California business owners can expect to receive financial support after lawmakers revived a multi-billion dollar tax break on Monday that would aid some establishments after Biden’s administration reassured the legislation will not hamper the federal coronavirus support.

United States officials provided nearly $97 billion for loans to aid California companies during the coronavirus pandemic. The old law will not require some business owners to pay back their loans. Currently, Congress allows business owners to deduct some of their expenses associated with those loans from their federal tax fees.

Business Tax Break

California lawmakers delayed pushing the revitalization of the law in fear of losing their federal coronavirus aid. However, the U.S. Treasury Department said the law could be passed without costing them the coronavirus relief aid.

On Monday, the Senate unanimously voted 37-0 in favor of the legislation. It would continue on to the state Assembly. Assembly Speaker Anthony Rendon called the move “one of the biggest proposed tax cuts in California history.” The California Department of Finance said it would cost the state between $4.4 billion and $6.8 billion over the next six years.

The Assembly planned to vet the proposal in committee to take it up as soon as possible. “The large number of coauthors on this bill indicates its wide support in the legislature,” Rendon said.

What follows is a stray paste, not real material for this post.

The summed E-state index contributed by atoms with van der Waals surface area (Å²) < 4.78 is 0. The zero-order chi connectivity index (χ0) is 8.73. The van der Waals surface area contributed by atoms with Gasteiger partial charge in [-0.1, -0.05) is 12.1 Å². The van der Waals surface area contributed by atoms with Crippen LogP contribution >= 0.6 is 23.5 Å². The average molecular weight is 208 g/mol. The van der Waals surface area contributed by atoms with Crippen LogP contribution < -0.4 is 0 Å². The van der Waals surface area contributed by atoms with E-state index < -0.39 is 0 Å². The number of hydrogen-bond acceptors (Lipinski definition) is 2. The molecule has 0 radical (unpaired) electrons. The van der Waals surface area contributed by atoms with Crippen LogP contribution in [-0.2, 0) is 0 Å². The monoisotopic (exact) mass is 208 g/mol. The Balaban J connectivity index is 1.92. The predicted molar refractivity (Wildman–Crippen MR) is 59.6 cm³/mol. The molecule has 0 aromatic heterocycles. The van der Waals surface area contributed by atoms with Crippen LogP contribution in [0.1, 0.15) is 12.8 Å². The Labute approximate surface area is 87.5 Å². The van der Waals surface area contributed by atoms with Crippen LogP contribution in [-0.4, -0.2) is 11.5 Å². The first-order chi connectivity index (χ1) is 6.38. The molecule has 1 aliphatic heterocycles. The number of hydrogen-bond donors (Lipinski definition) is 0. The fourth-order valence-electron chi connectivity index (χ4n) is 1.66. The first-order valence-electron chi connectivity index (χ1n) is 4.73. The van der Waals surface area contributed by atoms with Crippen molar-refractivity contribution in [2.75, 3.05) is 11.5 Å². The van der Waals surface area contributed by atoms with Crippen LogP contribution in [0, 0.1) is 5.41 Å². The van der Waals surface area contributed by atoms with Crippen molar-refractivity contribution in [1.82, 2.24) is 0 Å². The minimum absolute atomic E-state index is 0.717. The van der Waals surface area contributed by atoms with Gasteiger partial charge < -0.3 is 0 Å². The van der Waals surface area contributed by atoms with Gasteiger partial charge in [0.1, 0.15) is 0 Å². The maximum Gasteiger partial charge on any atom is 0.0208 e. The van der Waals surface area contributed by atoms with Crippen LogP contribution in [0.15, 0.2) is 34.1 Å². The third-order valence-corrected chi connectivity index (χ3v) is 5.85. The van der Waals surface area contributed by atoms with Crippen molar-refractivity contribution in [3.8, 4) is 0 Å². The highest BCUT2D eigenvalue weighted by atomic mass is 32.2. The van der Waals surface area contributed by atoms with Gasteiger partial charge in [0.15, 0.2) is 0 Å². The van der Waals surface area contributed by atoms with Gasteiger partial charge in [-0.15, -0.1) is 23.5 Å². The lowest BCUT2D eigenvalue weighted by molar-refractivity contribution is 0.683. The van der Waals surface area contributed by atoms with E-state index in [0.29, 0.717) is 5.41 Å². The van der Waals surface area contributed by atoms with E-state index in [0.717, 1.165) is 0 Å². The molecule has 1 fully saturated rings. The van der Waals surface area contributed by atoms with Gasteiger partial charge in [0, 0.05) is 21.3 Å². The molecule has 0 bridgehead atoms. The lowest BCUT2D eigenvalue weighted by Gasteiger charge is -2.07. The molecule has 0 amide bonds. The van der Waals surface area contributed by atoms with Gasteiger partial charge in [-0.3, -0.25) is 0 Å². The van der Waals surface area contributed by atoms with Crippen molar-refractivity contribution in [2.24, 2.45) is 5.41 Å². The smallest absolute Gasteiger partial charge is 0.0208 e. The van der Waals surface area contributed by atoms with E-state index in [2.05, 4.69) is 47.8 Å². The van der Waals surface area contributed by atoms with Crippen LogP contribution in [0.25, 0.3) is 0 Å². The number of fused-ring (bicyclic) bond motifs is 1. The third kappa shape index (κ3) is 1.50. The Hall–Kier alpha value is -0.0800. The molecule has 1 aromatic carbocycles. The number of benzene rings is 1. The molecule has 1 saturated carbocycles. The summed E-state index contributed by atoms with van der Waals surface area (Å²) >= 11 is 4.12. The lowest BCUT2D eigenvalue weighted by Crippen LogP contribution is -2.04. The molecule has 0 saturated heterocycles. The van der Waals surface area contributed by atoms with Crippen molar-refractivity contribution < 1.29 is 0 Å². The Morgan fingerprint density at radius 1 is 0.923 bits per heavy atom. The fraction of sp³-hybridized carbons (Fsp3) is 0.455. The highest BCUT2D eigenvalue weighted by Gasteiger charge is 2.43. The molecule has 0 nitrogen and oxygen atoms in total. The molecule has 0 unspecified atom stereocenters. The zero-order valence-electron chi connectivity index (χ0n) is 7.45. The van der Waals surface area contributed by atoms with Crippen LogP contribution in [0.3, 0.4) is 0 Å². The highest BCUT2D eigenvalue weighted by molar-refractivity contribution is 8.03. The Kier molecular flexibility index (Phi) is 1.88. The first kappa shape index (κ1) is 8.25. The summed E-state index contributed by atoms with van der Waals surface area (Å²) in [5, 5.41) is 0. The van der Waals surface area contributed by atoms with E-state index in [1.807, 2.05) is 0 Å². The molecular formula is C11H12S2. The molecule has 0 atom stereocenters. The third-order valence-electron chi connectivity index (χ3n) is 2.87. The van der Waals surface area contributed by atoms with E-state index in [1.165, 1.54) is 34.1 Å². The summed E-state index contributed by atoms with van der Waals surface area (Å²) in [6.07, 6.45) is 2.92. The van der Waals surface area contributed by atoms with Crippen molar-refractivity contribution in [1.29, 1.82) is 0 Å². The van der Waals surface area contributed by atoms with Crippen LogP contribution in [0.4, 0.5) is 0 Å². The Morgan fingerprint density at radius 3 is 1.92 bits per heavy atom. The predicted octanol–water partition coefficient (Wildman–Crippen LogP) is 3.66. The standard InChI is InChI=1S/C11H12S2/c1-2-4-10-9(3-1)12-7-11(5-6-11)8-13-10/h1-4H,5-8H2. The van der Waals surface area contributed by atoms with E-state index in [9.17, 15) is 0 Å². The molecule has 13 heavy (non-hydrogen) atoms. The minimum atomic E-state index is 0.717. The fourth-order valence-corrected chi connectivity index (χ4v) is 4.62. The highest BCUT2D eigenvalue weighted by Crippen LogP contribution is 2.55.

The legislation provides financial relief for some tax preparers. “That was our big issue for the past three to four months, a lack of clarity as to who could qualify for forgiveness. It’s going to be a scramble to get everything prepared,” Ontario East Accountant John P. Schultz said.

However, the bill will not provide loans to all businesses in the region. Eligible businesses include those that are not publicly traded and those that reported a loss of at least 25% of gross receipts during at least one quarter in 2020.

“While it does exclude some businesses, it’s a very small number,” state Senator Nancy Skinner said. Republican State Senator Andres Borgeas said he plans to author another bill later this year to support businesses that were not eligible to receive loans under this proposal.

“It’s fundamentally unfair for California to tax federal emergency relief funds. This is a big win for businesses in California,” Borgeas said, the North Bay Journal reported.